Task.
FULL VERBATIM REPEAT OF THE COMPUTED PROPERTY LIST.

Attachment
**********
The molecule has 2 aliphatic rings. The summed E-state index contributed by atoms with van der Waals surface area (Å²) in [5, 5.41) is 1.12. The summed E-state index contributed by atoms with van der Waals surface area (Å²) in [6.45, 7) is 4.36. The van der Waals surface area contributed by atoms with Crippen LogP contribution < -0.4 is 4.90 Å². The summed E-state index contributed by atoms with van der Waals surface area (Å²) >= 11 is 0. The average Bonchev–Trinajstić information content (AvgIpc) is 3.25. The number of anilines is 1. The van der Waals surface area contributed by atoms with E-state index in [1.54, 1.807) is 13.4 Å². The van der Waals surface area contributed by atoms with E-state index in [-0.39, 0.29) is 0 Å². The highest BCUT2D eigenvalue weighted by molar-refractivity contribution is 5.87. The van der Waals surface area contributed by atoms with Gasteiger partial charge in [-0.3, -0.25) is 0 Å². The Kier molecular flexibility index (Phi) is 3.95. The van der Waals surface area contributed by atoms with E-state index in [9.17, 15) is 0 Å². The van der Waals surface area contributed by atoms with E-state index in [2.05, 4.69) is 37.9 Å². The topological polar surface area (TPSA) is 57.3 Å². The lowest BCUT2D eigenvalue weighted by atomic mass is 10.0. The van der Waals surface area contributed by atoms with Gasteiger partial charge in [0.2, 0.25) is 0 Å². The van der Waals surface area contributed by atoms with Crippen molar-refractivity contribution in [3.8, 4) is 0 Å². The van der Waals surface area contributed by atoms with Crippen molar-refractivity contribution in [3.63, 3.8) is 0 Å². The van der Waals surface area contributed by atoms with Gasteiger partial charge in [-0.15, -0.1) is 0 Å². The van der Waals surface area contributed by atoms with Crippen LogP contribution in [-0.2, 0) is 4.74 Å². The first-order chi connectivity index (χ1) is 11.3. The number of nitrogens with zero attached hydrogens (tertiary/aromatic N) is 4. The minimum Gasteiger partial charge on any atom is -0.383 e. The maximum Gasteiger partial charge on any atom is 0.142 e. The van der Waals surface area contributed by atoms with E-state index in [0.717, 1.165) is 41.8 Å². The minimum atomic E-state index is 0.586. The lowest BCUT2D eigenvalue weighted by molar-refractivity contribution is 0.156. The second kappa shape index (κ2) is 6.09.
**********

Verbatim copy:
The molecule has 2 aliphatic rings. The summed E-state index contributed by atoms with van der Waals surface area (Å²) in [5, 5.41) is 1.12. The summed E-state index contributed by atoms with van der Waals surface area (Å²) in [6.45, 7) is 4.36. The van der Waals surface area contributed by atoms with Crippen LogP contribution < -0.4 is 4.90 Å². The summed E-state index contributed by atoms with van der Waals surface area (Å²) >= 11 is 0. The average Bonchev–Trinajstić information content (AvgIpc) is 3.25. The number of anilines is 1. The van der Waals surface area contributed by atoms with E-state index in [1.54, 1.807) is 13.4 Å². The van der Waals surface area contributed by atoms with E-state index in [-0.39, 0.29) is 0 Å². The highest BCUT2D eigenvalue weighted by molar-refractivity contribution is 5.87. The van der Waals surface area contributed by atoms with Gasteiger partial charge in [-0.3, -0.25) is 0 Å². The Kier molecular flexibility index (Phi) is 3.95. The van der Waals surface area contributed by atoms with E-state index in [9.17, 15) is 0 Å². The van der Waals surface area contributed by atoms with E-state index in [2.05, 4.69) is 37.9 Å². The topological polar surface area (TPSA) is 57.3 Å². The lowest BCUT2D eigenvalue weighted by atomic mass is 10.0. The van der Waals surface area contributed by atoms with Gasteiger partial charge in [0.2, 0.25) is 0 Å². The van der Waals surface area contributed by atoms with Crippen molar-refractivity contribution in [3.8, 4) is 0 Å². The van der Waals surface area contributed by atoms with Crippen molar-refractivity contribution in [3.63, 3.8) is 0 Å². The van der Waals surface area contributed by atoms with Gasteiger partial charge in [-0.15, -0.1) is 0 Å². The van der Waals surface area contributed by atoms with Crippen LogP contribution in [-0.2, 0) is 4.74 Å². The first-order chi connectivity index (χ1) is 11.3. The number of nitrogens with zero attached hydrogens (tertiary/aromatic N) is 4. The minimum Gasteiger partial charge on any atom is -0.383 e. The maximum Gasteiger partial charge on any atom is 0.142 e. The van der Waals surface area contributed by atoms with E-state index in [0.717, 1.165) is 41.8 Å². The minimum atomic E-state index is 0.586. The lowest BCUT2D eigenvalue weighted by molar-refractivity contribution is 0.156. The second kappa shape index (κ2) is 6.09.